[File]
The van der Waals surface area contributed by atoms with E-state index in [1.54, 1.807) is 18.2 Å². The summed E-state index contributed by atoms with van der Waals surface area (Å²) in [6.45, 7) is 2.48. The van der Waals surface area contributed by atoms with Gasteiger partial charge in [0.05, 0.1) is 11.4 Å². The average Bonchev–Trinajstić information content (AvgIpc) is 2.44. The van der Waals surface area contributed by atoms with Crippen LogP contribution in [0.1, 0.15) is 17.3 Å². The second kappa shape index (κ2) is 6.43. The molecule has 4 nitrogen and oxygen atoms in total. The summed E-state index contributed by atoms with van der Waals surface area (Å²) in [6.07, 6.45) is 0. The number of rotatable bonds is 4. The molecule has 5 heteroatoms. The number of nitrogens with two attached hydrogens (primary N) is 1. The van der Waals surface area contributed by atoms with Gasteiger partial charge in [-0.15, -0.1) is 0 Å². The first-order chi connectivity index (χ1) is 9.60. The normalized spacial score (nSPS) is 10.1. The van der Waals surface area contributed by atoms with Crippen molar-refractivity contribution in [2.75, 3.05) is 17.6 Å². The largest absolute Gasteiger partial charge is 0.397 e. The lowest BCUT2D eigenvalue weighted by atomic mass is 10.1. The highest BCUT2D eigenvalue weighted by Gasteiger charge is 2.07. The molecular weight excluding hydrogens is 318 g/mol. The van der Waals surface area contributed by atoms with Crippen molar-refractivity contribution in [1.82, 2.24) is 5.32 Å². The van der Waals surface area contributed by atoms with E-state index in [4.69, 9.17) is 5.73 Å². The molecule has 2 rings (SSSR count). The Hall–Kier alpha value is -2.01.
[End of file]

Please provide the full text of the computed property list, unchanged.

The van der Waals surface area contributed by atoms with E-state index in [1.54, 1.807) is 18.2 Å². The summed E-state index contributed by atoms with van der Waals surface area (Å²) in [6.45, 7) is 2.48. The van der Waals surface area contributed by atoms with Gasteiger partial charge in [0.05, 0.1) is 11.4 Å². The average Bonchev–Trinajstić information content (AvgIpc) is 2.44. The van der Waals surface area contributed by atoms with Crippen LogP contribution in [0.1, 0.15) is 17.3 Å². The second kappa shape index (κ2) is 6.43. The molecule has 4 nitrogen and oxygen atoms in total. The summed E-state index contributed by atoms with van der Waals surface area (Å²) in [6.07, 6.45) is 0. The number of rotatable bonds is 4. The molecule has 5 heteroatoms. The number of nitrogens with two attached hydrogens (primary N) is 1. The van der Waals surface area contributed by atoms with Gasteiger partial charge in [-0.15, -0.1) is 0 Å². The first-order chi connectivity index (χ1) is 9.60. The normalized spacial score (nSPS) is 10.1. The van der Waals surface area contributed by atoms with Crippen molar-refractivity contribution in [2.75, 3.05) is 17.6 Å². The largest absolute Gasteiger partial charge is 0.397 e. The lowest BCUT2D eigenvalue weighted by atomic mass is 10.1. The highest BCUT2D eigenvalue weighted by Gasteiger charge is 2.07. The molecular weight excluding hydrogens is 318 g/mol. The van der Waals surface area contributed by atoms with Crippen molar-refractivity contribution in [1.82, 2.24) is 5.32 Å². The van der Waals surface area contributed by atoms with E-state index in [4.69, 9.17) is 5.73 Å². The molecule has 2 rings (SSSR count). The Hall–Kier alpha value is -2.01.